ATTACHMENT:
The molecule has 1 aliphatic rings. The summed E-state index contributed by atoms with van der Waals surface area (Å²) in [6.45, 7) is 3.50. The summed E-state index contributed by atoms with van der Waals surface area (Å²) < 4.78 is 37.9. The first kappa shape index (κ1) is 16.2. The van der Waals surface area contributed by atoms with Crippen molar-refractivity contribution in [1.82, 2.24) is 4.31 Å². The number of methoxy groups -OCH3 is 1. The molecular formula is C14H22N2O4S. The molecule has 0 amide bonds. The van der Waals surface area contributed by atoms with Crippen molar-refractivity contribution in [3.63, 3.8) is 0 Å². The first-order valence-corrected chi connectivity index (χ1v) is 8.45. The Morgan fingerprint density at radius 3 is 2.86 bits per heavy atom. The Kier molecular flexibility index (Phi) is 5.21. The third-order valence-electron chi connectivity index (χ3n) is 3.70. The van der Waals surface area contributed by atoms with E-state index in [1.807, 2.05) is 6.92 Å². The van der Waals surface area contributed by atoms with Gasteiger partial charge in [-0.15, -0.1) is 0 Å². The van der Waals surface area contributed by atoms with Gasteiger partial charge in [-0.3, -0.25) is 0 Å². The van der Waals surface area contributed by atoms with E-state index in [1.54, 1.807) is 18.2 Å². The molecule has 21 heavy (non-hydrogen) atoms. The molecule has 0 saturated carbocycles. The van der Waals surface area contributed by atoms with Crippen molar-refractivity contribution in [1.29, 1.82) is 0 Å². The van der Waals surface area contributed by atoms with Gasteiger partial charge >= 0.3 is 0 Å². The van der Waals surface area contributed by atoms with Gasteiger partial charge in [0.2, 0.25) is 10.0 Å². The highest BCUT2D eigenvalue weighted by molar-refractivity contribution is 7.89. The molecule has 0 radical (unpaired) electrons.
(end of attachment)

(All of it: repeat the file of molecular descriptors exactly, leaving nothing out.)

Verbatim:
The molecule has 1 aliphatic rings. The summed E-state index contributed by atoms with van der Waals surface area (Å²) in [6.45, 7) is 3.50. The summed E-state index contributed by atoms with van der Waals surface area (Å²) < 4.78 is 37.9. The first kappa shape index (κ1) is 16.2. The van der Waals surface area contributed by atoms with Crippen molar-refractivity contribution in [1.82, 2.24) is 4.31 Å². The number of methoxy groups -OCH3 is 1. The molecular formula is C14H22N2O4S. The molecule has 0 amide bonds. The van der Waals surface area contributed by atoms with Crippen molar-refractivity contribution in [3.63, 3.8) is 0 Å². The first-order valence-corrected chi connectivity index (χ1v) is 8.45. The Morgan fingerprint density at radius 3 is 2.86 bits per heavy atom. The Kier molecular flexibility index (Phi) is 5.21. The third-order valence-electron chi connectivity index (χ3n) is 3.70. The van der Waals surface area contributed by atoms with E-state index in [1.807, 2.05) is 6.92 Å². The van der Waals surface area contributed by atoms with Gasteiger partial charge in [-0.15, -0.1) is 0 Å². The van der Waals surface area contributed by atoms with Gasteiger partial charge in [-0.3, -0.25) is 0 Å². The van der Waals surface area contributed by atoms with E-state index in [1.54, 1.807) is 18.2 Å². The molecule has 21 heavy (non-hydrogen) atoms. The molecule has 0 saturated carbocycles. The van der Waals surface area contributed by atoms with Crippen molar-refractivity contribution in [1.29, 1.82) is 0 Å². The van der Waals surface area contributed by atoms with Gasteiger partial charge >= 0.3 is 0 Å². The van der Waals surface area contributed by atoms with Gasteiger partial charge in [0.2, 0.25) is 10.0 Å². The highest BCUT2D eigenvalue weighted by molar-refractivity contribution is 7.89. The molecule has 0 radical (unpaired) electrons.